The variation of responses is particularly high when the wishes of the deceased were unknown. Although more than 40% of respondents would at least probably agree to organ donation in such a case, only 12% would certainly do so. Furthermore, over 35% of respondents chose a mid-point answer (“maybe yes, maybe not”) or were not able to answer the question, which indicates a high level of hesitation. This observation is especially important considering that only 20% of all respondents talked to any relatives regarding their wishes about post-mortem organ donation.
The analysis revealed a relatively high proportion of respondents who would be willing to donate their organs after death, which is consistent with other recent studies in Slovenia (4, 8) and elsewhere (14, 15). However, less than a third would be certainly willing to do so. An important observation is the higher willingness among respondents who had been thinking about organ donation before participating in the survey.
Although the causal relationship has not been currently established, the role of established personal position warrants further elaboration as it relates to the willingness to donate. Identifying the stages of change within the transtheoretical model of behaviour change theory (16) could help elaborate this further. According to this theory, the decision for registration and actual registration in the organ donor register needs to be thought of as a process. The model suggests that people go though several stages before they decide to behave in accordance with the proposed behaviour. In the case of registering as a potential organ donor, these stages are pre-contemplation (not thinking about organ donation), contemplation (thinking of registering for organ donation), preparation (preparing for registering for organ donation), action (register for organ donation) and maintenance. Although these stages do not necessary follow each other linearly, they do stress that people would be hesitant to express their intentions for behaviour change if they have not at least thought about it previously.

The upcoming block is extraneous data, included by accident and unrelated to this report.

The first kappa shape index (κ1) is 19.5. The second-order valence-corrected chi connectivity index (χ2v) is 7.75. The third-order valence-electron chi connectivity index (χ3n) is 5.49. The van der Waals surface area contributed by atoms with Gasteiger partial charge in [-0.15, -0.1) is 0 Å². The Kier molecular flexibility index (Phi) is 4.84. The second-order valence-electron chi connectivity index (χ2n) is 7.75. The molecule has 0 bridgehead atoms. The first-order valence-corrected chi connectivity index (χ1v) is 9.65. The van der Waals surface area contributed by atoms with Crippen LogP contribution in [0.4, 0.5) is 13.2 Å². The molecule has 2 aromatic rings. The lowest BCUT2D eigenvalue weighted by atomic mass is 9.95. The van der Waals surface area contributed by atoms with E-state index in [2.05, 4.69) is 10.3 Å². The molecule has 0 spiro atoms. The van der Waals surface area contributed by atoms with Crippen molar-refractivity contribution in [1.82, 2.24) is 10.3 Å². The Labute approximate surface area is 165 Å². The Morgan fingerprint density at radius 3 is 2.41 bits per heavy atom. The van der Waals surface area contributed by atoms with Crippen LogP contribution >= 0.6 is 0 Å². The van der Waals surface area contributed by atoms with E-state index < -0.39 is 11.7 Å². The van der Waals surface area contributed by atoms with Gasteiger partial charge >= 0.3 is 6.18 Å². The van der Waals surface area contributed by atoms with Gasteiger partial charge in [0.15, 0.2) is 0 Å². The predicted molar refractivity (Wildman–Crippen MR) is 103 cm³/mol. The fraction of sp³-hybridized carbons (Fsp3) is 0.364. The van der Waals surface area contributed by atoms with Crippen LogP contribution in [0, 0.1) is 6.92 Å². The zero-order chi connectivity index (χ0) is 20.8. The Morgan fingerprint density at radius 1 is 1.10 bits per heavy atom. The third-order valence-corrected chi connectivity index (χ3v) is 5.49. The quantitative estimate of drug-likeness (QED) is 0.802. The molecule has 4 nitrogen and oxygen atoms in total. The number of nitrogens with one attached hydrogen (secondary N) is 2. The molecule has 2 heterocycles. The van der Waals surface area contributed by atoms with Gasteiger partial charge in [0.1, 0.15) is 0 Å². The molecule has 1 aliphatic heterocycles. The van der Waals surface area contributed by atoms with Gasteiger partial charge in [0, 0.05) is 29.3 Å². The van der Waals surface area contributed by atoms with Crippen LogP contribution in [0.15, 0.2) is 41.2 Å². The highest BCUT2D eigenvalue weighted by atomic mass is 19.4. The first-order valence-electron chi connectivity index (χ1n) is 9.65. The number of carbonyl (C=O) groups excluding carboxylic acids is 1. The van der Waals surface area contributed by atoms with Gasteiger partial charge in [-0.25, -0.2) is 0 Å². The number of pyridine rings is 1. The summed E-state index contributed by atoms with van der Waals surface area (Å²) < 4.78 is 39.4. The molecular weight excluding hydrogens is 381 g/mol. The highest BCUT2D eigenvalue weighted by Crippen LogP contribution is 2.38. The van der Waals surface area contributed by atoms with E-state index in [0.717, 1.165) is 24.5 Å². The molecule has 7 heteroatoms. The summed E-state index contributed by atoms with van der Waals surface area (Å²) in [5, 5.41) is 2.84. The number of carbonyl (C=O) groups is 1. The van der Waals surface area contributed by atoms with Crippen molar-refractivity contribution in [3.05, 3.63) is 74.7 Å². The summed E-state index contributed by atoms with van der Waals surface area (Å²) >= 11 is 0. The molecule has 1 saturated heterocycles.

This model brings important practical insights to the designers of interventions for promoting organ donation by emphasising that people need different encouragements to move towards an intention for an actual behaviour, depending on the stage within which they are currently positioned (17). Those who have thought about organ donation before are likely already consciously evaluating the personal relevance of registration as an organ donor. Those who expressed certainty in willingness to become an organ donor (29% in the case of our study) need interventions that would minimise the barriers that keep people away from actual registration. This requires a further study of the reasons that keep people in a particular stage of the behaviour change process.
As previous researchers have cautioned (14, 18), organ donation-related behaviours vary greatly between groups, even in the context of a relatively homogeneous cultural background. The identified differences in the post-mortem organ donation willingness among socio-demographic groups provide some important guidance for promoting organ donation. Although most of the effects are not large, it may be beneficial for potential programs and campaigns to consider generally lower expressed willingness among men, less educated and older respondents. To accomplish this, the obstacles to organ donation willingness within these groups need to be further studied. As reported in some other studies (19), religious respondents reported substantially lower donation willingness compared to atheists. A further investigation using the collected data will be performed to better understand the role of religion and spirituality.